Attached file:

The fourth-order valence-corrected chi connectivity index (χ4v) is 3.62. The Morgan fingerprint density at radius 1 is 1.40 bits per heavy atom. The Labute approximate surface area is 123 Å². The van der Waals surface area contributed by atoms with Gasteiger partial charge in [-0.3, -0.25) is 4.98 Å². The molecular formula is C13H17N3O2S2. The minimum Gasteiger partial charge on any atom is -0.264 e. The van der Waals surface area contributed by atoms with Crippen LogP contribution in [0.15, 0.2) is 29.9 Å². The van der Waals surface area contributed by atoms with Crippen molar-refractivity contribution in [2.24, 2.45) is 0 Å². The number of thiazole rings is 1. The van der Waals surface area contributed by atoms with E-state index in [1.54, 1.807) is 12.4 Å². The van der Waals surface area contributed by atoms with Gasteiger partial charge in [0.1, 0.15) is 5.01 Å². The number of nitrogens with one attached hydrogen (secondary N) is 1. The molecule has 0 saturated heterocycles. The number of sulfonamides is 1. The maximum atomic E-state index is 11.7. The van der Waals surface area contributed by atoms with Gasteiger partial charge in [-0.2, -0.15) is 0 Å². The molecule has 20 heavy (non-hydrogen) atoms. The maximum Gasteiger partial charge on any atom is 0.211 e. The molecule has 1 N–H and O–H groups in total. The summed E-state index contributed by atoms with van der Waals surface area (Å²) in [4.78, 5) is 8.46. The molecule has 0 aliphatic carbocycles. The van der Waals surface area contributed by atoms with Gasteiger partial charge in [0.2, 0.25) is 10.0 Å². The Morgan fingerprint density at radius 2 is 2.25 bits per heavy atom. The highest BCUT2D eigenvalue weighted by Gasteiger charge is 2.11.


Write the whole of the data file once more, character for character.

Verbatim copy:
The fourth-order valence-corrected chi connectivity index (χ4v) is 3.62. The Morgan fingerprint density at radius 1 is 1.40 bits per heavy atom. The Labute approximate surface area is 123 Å². The van der Waals surface area contributed by atoms with Gasteiger partial charge in [-0.3, -0.25) is 4.98 Å². The molecular formula is C13H17N3O2S2. The minimum Gasteiger partial charge on any atom is -0.264 e. The van der Waals surface area contributed by atoms with Crippen LogP contribution in [0.15, 0.2) is 29.9 Å². The van der Waals surface area contributed by atoms with Crippen molar-refractivity contribution in [2.24, 2.45) is 0 Å². The number of thiazole rings is 1. The van der Waals surface area contributed by atoms with E-state index in [1.54, 1.807) is 12.4 Å². The van der Waals surface area contributed by atoms with Gasteiger partial charge in [0.1, 0.15) is 5.01 Å². The number of nitrogens with one attached hydrogen (secondary N) is 1. The molecule has 0 saturated heterocycles. The number of sulfonamides is 1. The maximum atomic E-state index is 11.7. The van der Waals surface area contributed by atoms with Gasteiger partial charge in [-0.2, -0.15) is 0 Å². The molecule has 20 heavy (non-hydrogen) atoms. The maximum Gasteiger partial charge on any atom is 0.211 e. The molecule has 1 N–H and O–H groups in total. The summed E-state index contributed by atoms with van der Waals surface area (Å²) in [4.78, 5) is 8.46. The molecule has 0 aliphatic carbocycles. The van der Waals surface area contributed by atoms with Gasteiger partial charge in [0.2, 0.25) is 10.0 Å². The Morgan fingerprint density at radius 2 is 2.25 bits per heavy atom. The highest BCUT2D eigenvalue weighted by Gasteiger charge is 2.11.